James Anderson, alongside Dale Steyn, is possibly the best bowler in the world at the minute and is exempt from such chastisement. As is young Steve Finn, who has seen his own stock rise sharply in the England set-up as he continues to impress with lightning pace, dead eye accuracy and the skillful employment of his irresistible virtues as a fast bowler. Anderson and Finn, alongside England’s heartbeat Graeme Swann, make up three of the four-man attack that is sure to take the field of play come the Dunedin Test. But the rapid decline of the rest of the bowling unit has left England with a frighteningly sparse set of alternatives.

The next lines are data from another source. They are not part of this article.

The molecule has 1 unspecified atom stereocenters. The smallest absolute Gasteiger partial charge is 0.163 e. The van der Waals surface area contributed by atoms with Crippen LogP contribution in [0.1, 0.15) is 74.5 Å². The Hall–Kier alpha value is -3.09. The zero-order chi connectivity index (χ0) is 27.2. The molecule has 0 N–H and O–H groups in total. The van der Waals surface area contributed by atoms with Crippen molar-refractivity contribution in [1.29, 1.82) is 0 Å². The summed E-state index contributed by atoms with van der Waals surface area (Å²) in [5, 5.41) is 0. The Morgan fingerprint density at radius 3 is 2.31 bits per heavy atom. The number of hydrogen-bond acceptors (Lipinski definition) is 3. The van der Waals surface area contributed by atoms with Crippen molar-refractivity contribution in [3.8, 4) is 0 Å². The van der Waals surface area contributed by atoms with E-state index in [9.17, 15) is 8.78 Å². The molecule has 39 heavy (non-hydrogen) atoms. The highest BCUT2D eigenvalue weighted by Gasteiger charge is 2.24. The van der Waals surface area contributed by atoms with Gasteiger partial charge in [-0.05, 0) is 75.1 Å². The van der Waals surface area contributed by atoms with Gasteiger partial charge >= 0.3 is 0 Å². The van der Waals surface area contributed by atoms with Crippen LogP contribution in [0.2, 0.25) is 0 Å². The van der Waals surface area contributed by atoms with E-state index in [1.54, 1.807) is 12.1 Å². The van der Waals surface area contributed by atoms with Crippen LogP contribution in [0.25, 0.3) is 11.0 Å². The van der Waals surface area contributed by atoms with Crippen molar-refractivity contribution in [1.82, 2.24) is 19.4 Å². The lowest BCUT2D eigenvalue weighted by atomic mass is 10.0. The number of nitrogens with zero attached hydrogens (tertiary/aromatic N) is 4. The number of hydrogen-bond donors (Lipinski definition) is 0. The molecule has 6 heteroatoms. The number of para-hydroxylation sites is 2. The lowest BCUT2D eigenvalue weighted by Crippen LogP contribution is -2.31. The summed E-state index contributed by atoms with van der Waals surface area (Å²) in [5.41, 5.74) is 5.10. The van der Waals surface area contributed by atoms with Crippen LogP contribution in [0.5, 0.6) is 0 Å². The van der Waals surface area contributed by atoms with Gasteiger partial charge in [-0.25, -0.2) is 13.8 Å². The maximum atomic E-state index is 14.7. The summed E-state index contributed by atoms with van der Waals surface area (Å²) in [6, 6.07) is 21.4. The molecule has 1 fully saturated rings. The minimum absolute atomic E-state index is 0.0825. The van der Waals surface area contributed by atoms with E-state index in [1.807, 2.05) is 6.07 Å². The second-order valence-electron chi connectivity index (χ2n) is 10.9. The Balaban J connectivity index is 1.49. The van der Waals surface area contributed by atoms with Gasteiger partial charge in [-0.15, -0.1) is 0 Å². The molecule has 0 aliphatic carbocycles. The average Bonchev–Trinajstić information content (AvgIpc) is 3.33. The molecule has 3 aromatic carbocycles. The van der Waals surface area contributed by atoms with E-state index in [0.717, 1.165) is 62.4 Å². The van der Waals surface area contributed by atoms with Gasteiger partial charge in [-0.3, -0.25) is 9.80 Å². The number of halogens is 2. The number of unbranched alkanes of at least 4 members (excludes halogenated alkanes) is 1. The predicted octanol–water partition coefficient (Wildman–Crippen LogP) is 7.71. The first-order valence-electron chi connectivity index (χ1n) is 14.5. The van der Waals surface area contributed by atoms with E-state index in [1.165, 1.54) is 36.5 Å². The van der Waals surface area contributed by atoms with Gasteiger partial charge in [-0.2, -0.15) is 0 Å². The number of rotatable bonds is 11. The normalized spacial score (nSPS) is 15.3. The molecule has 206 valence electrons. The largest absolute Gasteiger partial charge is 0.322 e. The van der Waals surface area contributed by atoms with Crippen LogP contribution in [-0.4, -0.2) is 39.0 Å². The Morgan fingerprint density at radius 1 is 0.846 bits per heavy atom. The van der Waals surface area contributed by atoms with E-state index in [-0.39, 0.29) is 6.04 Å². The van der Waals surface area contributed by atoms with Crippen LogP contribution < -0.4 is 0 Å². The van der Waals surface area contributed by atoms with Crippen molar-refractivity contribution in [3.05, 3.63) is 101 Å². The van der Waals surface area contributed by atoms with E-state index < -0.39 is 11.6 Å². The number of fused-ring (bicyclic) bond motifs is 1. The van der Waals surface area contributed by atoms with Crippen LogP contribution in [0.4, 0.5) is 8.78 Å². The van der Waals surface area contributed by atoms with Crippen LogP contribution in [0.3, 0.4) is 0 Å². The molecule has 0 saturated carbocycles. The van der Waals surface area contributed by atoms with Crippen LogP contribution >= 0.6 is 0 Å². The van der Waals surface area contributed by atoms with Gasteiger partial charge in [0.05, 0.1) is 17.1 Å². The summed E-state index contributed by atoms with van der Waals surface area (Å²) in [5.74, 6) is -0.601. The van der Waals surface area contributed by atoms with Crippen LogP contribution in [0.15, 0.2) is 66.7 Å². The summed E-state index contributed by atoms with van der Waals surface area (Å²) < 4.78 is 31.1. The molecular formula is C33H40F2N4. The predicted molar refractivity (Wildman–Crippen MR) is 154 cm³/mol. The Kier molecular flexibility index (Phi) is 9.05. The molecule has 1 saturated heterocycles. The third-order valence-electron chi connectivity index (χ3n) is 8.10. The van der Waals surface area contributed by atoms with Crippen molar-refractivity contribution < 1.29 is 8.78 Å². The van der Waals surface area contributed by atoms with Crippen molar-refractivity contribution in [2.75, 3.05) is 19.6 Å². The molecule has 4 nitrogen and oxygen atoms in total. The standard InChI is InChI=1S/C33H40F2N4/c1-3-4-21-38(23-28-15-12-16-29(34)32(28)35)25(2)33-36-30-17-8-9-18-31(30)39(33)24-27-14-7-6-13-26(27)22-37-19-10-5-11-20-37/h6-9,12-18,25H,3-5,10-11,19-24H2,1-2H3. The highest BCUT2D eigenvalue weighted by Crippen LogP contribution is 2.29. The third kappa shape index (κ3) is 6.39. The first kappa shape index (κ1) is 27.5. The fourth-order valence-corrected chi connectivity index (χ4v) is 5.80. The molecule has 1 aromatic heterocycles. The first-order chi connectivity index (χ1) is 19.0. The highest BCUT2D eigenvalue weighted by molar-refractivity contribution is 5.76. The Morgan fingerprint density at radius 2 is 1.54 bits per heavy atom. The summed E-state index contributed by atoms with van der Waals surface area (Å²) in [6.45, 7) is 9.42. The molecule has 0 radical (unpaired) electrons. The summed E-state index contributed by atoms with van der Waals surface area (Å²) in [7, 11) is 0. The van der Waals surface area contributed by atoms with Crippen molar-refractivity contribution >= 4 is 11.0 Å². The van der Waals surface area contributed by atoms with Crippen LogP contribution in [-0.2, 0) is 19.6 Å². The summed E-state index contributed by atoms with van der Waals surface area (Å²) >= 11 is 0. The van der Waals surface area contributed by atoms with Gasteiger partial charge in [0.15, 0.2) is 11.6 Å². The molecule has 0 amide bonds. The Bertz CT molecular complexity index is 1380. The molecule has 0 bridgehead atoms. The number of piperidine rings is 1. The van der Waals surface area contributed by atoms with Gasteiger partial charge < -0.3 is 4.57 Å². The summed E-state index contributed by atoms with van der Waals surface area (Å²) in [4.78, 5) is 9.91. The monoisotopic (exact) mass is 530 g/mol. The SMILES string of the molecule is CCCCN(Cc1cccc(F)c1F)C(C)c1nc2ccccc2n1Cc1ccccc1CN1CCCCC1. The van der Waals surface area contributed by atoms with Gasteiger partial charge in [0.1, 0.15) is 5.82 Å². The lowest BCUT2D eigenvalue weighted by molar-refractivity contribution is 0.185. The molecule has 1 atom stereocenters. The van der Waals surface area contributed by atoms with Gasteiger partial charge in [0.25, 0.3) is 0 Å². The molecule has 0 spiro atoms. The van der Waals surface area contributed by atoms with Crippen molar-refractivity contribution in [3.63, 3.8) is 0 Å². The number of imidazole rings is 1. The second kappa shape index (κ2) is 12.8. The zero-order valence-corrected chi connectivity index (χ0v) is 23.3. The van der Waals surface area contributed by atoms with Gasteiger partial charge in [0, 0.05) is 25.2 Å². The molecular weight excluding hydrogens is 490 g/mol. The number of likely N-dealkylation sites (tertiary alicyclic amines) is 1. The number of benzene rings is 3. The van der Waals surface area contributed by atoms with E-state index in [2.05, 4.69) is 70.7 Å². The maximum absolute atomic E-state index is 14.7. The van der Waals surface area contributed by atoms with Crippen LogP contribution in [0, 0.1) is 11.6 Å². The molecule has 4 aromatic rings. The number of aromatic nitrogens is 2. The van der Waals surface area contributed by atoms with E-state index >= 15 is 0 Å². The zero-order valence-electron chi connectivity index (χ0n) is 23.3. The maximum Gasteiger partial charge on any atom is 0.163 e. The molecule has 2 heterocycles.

Stuart Broad will undoubtedly be retaining fears that his body, more specifically his heel, will let him down once again as he looks to reestablish himself in the England set-up. Highly regarded and possessing of undeniable potential and fast bowling prowess, Broad has seen the first half of is England career come to an end. The honeymoon is over, and the real work comes now as the Nottinghamshire man is faced with two options: kicking on, eventually fulfilling his role as future England skipper, and returning to his former self – the man capable of hurdling 90mph, swinging the ball and extracting bounce from a full length. Alternatively, he can regress and capitulate under pressure from his body, from the strains of playing all three formats and gradually fade away like so many before him. The common consensus is that ‘Broady’ will occupy that coveted third pace bowling place, especially following the failure of Graeme Onions and Chris Woakes to press their own claims in England’s disappointing 3 wicket defeat to a New Zealand XI side at Queenstown.